Friday's Jobs number looms as delinquency data shows that the pain continues

As it stands today, we have zero exposure to US equities in our asset allocation model.  In particular we have aggressively sold off our exposure to consumer discretionary in the vortex of the recent MEGA squeeze. 

After a good, solid start to June and with the S&P at 930, we have been harping on the theme that "less bad" is different from "good."  We are data driven and, as such, need to see the "good" in the dominant story to cement a bullish conviction. We are not seeing "good" yet.   

Today's, payroll report estimates that another 532,000 workers lost jobs in May.  More than consensus thinking!  This continues to cause trouble for the consumer lending markets, from mortgages to credit cards and everything in between.

About 12% of mortgage loans were delinquent or in the foreclosure process during 1Q09, according to data released by MBA last week, while Federal Reserve estimates put the number at almost 9% on a broader measure of residential real estate loans.   These levels represent the highest recorded, exceeding the levels reached in the early 1970's and follow broad trends in consumer credit, with rising delinquencies in categories like credit cards and car loans showing no clear signs of abating.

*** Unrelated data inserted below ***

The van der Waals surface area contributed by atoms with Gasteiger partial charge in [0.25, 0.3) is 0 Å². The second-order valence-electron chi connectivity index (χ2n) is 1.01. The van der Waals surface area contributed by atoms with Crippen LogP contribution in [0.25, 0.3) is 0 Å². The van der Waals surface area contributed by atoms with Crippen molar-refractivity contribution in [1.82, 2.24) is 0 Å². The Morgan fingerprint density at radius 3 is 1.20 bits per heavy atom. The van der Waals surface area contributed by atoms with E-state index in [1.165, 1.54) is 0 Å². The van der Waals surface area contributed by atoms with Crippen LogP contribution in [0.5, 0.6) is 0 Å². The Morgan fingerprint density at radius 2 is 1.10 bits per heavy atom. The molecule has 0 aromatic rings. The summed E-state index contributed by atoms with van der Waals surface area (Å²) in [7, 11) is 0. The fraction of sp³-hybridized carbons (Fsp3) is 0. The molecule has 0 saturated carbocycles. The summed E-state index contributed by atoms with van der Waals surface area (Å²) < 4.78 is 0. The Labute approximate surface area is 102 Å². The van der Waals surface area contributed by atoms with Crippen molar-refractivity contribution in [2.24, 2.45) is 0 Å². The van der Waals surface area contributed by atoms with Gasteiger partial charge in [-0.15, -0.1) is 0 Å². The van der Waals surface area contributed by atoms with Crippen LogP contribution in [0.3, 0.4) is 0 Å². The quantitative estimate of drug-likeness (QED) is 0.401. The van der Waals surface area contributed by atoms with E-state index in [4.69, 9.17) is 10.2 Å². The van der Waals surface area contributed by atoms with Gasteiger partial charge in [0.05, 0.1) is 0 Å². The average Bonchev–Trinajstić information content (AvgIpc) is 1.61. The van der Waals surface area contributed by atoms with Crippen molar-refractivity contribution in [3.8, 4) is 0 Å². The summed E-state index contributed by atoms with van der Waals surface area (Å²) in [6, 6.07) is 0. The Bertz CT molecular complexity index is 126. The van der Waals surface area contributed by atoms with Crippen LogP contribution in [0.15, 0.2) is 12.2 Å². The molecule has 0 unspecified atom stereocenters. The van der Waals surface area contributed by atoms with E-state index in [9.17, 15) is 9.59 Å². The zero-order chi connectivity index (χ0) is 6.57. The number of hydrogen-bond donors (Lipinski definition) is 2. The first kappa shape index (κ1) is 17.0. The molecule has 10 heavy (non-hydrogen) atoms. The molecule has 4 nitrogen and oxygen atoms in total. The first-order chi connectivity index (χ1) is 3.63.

The majority of the foreclosure problems remain concentrated in four states: California, Nevada, Arizona and Florida, where home prices spiked the highest and are now in freefall. According to MBA, these four states alone accounted for 56% of the increase in foreclosure starts.  Anecdotal reports from brokers in those markets report that sales trends appear to have bottomed but are not getting measurably better.

Clearly the housing picture is better than it was in January, but with seasonal inflections, the Obama taxpayer credit for first time home buyers and historically low interest rates any resilience here should be no surprise.

Our zero exposure to US equities is a big statement!  Friday's employment report should be less constructive than the last two - which were bullish catalysts for us as we looked for signals that the rate of job losses was compressing. Now that our 1H thesis has become consensus and the seeds of optimism have begun to nurture loftier expectations, a signal of anything less than a strong signal of leveling in payroll declines seems poised to strike fear into the hearts of hopeful bulls.

Howard Penney

Managing Director

Andrew Barber